Spring Frost on a Cold World
NASA/JPL/University of Arizona
Spring Frost on a Cold World
PSP_007448_2475  Science Theme: Future Exploration/Landing Sites
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Winter on Mars comes with a blanket of carbon dioxide snow. During the spring “thaw,” this snow evaporates into the atmosphere, lingering longest in the shallow depressions such as the troughs of polygon patterned ground.

Enhanced color shows the carbon dioxide snow as bluish-white patches among areas of rusty red bare ground. We took this image in 2008 as a possible landing site for the Phoenix Lander that arrived on Mars later that same year.

Written by: Mike Mellon  (26 November 2018)
 
Acquisition date
27 February 2008

Local Mars time:
14:21

Latitude (centered)
67.380°

Longitude (East)
131.667°

Spacecraft altitude
318.5 km (199.1 miles)

Original image scale range
31.9 cm/pixel (with 1 x 1 binning) so objects ~96 cm across are resolved

Map projected scale
25 cm/pixel

Map projection
Polarstereographic

Emission angle:
5.0°

Phase angle:
61.1°

Solar incidence angle
57°, with the Sun about 33° above the horizon

Solar longitude
37.9°, Northern Spring

For non-map projected images
North azimuth:  100°
Sub-solar azimuth:  319.8°
JPEG
Black and white
map projected  non-map

IRB color
map projected  non-map

Merged IRB
map projected

Merged RGB
map projected

RGB color
non-map projected

JP2
Black and white
map-projected   (1895MB)

IRB color
map-projected   (771MB)

JP2 EXTRAS
Black and white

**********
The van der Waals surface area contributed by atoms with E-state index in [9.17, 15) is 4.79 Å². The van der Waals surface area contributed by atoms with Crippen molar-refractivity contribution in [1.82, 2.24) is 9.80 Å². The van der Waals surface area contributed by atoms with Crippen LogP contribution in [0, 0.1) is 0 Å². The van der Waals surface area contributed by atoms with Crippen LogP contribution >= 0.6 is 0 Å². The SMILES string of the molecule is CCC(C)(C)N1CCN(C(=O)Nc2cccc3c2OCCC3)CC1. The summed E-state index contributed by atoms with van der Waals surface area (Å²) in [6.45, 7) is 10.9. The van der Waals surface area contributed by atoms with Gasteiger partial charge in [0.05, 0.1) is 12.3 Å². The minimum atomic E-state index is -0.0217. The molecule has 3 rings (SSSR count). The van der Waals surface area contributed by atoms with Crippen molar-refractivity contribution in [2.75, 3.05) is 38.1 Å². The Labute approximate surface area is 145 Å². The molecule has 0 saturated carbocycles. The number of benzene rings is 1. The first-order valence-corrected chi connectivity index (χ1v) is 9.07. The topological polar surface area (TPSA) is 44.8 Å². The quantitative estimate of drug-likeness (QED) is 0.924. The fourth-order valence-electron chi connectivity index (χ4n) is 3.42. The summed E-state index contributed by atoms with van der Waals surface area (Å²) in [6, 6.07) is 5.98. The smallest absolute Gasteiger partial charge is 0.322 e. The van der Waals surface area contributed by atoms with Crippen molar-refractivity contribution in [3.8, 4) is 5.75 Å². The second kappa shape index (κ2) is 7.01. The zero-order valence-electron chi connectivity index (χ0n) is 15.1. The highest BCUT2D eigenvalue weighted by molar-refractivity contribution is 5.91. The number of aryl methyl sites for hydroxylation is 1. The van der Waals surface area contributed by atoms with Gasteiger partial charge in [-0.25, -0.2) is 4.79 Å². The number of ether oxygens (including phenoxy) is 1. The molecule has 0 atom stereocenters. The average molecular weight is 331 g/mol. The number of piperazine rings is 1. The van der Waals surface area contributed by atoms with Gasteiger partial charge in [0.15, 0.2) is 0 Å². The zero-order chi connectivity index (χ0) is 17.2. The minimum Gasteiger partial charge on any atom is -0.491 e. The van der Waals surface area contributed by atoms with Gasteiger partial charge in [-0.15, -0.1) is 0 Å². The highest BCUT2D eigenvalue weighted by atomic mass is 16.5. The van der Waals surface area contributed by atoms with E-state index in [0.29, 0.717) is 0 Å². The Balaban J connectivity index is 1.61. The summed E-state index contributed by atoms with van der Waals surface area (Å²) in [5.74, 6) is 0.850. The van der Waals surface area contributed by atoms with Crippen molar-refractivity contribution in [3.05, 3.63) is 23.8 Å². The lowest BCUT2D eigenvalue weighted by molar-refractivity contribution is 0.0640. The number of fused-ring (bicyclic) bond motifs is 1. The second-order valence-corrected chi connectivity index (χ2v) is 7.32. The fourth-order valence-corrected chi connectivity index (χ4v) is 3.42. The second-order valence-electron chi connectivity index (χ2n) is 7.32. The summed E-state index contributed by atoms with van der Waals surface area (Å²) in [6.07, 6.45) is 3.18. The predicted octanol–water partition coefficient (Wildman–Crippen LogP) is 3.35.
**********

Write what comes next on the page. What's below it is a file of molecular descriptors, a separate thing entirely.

map-projected  (1169MB)
non-map           (816MB)

IRB color
map projected  (371MB)
non-map           (606MB)

Merged IRB
map projected  (508MB)

Merged RGB
map-projected  (465MB)

RGB color
non map           (525MB)
ADDITIONAL INFORMATION
B&W label
Color label
Merged IRB label
Merged RGB label
EDR products
HiView

NB
IRB: infrared-red-blue
RGB: red-green-blue
About color products (PDF)

Black & white is 5 km across; enhanced color about 1 km
For scale, use JPEG/JP2 black & white map-projected images

USAGE POLICY
All of the images produced by HiRISE and accessible on this site are within the public domain: there are no restrictions on their usage by anyone in the public, including news or science organizations. We do ask for a credit line where possible:
NASA/JPL/University of Arizona

POSTSCRIPT
NASA’s Jet Propulsion Laboratory, a division of the California Institute of Technology in Pasadena, Calif., manages the Mars Reconnaissance Orbiter for NASA’s Science Mission Directorate, Washington. The HiRISE camera was built by Ball Aerospace and Technology Corporation and is operated by the University of Arizona.